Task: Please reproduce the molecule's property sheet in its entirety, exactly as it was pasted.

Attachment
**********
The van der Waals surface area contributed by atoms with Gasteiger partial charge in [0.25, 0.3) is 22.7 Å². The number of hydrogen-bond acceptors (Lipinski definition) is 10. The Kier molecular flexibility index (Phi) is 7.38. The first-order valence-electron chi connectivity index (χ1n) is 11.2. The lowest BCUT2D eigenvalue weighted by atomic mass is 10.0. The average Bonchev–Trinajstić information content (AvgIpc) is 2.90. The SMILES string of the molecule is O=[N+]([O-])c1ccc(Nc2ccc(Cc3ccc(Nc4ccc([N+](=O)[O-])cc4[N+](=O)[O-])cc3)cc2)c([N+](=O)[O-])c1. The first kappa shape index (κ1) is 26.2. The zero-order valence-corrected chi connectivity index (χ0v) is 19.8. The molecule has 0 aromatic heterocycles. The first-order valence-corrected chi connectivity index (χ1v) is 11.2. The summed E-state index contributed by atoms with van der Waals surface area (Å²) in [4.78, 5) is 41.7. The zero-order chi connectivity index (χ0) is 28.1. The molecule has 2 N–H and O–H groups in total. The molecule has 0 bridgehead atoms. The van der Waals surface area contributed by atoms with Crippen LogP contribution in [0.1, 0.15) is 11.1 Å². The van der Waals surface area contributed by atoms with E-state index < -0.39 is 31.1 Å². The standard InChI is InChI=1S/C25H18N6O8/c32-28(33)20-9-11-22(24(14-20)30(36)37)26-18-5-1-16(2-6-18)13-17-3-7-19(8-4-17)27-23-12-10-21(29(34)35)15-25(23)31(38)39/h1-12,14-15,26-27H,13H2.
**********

The van der Waals surface area contributed by atoms with Gasteiger partial charge in [0.25, 0.3) is 22.7 Å². The number of hydrogen-bond acceptors (Lipinski definition) is 10. The Kier molecular flexibility index (Phi) is 7.38. The first-order valence-electron chi connectivity index (χ1n) is 11.2. The lowest BCUT2D eigenvalue weighted by atomic mass is 10.0. The average Bonchev–Trinajstić information content (AvgIpc) is 2.90. The SMILES string of the molecule is O=[N+]([O-])c1ccc(Nc2ccc(Cc3ccc(Nc4ccc([N+](=O)[O-])cc4[N+](=O)[O-])cc3)cc2)c([N+](=O)[O-])c1. The first kappa shape index (κ1) is 26.2. The zero-order valence-corrected chi connectivity index (χ0v) is 19.8. The molecule has 0 aromatic heterocycles. The first-order valence-corrected chi connectivity index (χ1v) is 11.2. The summed E-state index contributed by atoms with van der Waals surface area (Å²) in [4.78, 5) is 41.7. The zero-order chi connectivity index (χ0) is 28.1. The molecule has 2 N–H and O–H groups in total. The molecule has 0 bridgehead atoms. The van der Waals surface area contributed by atoms with Crippen LogP contribution in [0.1, 0.15) is 11.1 Å². The van der Waals surface area contributed by atoms with E-state index < -0.39 is 31.1 Å². The standard InChI is InChI=1S/C25H18N6O8/c32-28(33)20-9-11-22(24(14-20)30(36)37)26-18-5-1-16(2-6-18)13-17-3-7-19(8-4-17)27-23-12-10-21(29(34)35)15-25(23)31(38)39/h1-12,14-15,26-27H,13H2.